Eventually, she locked in a few regulars who paid her about $3,000 a month. Supplemented with mid-week one-offs for $500 a pop, her take-home was enough to support her even after she quit her post-college job. With $80,000 in her bank account, she started graduate school in New York this past fall and gave up the game—but she doesn’t regret her time sugaring. “It’s not that I had no sense of self-worth,” she says, “but when I realized I could get paid for what I was doing for free, it taught me to capitalize on my indifference toward sex. I know that’s not the greatest outlook, but I’m still evolving. Now I’m still trying to figure out what I would get out of a normal relationship.”
A letter of warning against sleeping with a Startup Guy.
I’ve dated hockey players, engineers, lawyers, teachers, and podcasters in this city. But there’s one brand of Bostonian that should come with his own warning label: Startup Guy. I fell for one once, and I hope my story of heartbreak saves my millennial sisters from the hassle.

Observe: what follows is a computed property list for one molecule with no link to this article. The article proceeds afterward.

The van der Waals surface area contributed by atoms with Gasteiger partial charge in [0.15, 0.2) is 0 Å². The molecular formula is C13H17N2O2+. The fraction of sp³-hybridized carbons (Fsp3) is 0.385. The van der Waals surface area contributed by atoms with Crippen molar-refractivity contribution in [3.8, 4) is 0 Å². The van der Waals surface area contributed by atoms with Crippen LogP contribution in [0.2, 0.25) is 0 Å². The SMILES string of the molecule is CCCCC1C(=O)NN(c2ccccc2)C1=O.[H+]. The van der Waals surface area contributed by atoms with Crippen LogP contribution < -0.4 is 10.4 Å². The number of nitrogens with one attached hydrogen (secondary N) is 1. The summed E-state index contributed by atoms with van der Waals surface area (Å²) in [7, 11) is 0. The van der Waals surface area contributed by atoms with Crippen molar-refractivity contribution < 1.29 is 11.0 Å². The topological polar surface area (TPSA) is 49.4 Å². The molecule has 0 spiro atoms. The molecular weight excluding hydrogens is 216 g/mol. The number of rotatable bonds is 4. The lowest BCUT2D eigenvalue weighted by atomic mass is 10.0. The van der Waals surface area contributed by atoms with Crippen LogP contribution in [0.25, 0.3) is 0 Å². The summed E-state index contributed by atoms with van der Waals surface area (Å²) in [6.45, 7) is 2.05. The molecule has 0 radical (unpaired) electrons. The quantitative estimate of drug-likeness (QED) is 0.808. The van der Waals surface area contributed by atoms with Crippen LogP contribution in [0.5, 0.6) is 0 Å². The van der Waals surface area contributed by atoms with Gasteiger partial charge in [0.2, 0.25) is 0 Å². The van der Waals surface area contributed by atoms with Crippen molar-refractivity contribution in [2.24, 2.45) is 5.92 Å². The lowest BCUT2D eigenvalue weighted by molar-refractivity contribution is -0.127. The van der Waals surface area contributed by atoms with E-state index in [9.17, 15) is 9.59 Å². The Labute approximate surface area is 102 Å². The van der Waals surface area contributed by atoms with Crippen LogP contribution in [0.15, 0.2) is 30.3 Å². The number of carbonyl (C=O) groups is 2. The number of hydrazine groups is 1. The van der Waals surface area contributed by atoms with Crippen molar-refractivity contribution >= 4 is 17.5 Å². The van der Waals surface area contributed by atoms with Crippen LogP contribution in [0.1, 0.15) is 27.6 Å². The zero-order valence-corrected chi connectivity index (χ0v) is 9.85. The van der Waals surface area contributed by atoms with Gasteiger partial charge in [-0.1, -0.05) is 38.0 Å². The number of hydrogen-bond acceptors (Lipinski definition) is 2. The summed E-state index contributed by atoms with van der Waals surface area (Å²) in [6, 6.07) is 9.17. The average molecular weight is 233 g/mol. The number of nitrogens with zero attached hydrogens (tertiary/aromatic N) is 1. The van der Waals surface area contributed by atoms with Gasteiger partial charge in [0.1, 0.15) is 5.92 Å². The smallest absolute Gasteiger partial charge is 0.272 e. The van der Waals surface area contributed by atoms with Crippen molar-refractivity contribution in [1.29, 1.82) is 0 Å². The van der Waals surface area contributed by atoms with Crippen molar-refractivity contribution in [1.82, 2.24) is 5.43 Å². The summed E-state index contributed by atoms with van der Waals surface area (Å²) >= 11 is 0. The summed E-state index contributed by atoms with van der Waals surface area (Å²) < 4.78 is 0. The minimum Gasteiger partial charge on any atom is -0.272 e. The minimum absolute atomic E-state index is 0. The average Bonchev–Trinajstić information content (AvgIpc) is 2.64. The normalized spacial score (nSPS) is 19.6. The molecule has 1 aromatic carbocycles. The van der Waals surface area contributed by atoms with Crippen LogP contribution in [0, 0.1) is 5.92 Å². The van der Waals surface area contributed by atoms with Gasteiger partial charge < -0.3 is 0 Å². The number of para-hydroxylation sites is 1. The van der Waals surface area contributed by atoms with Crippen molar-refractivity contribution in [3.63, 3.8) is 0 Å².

You’ve probably already met Startup Guy on Tinder. He’s that twentysomething wunderkind hawking a shiny self-made business based on an app that he’s convinced will change the world. He spends his days selling his sensation to wealthy investors; he spends his nights focusing those flawless marketing skills on you. Ever the salesman, he’ll hurl compliments until you’re clawing your clothes off. Then he’ll say you have the most amazing ass he’s ever seen. Always be closing.
Startup Guy flaunts his money to match his newfound rock-star status; that makes for powerful foreplay. The night my Startup Guy brought me to the W hotel for cocktails (where, surprise, he often brings potential investors) remains the hottest date I’ve ever had. He slid his credit card down for a room—just a five-minute Uber ride from my apartment, so extravagant—where we said and did things I still can’t fathom.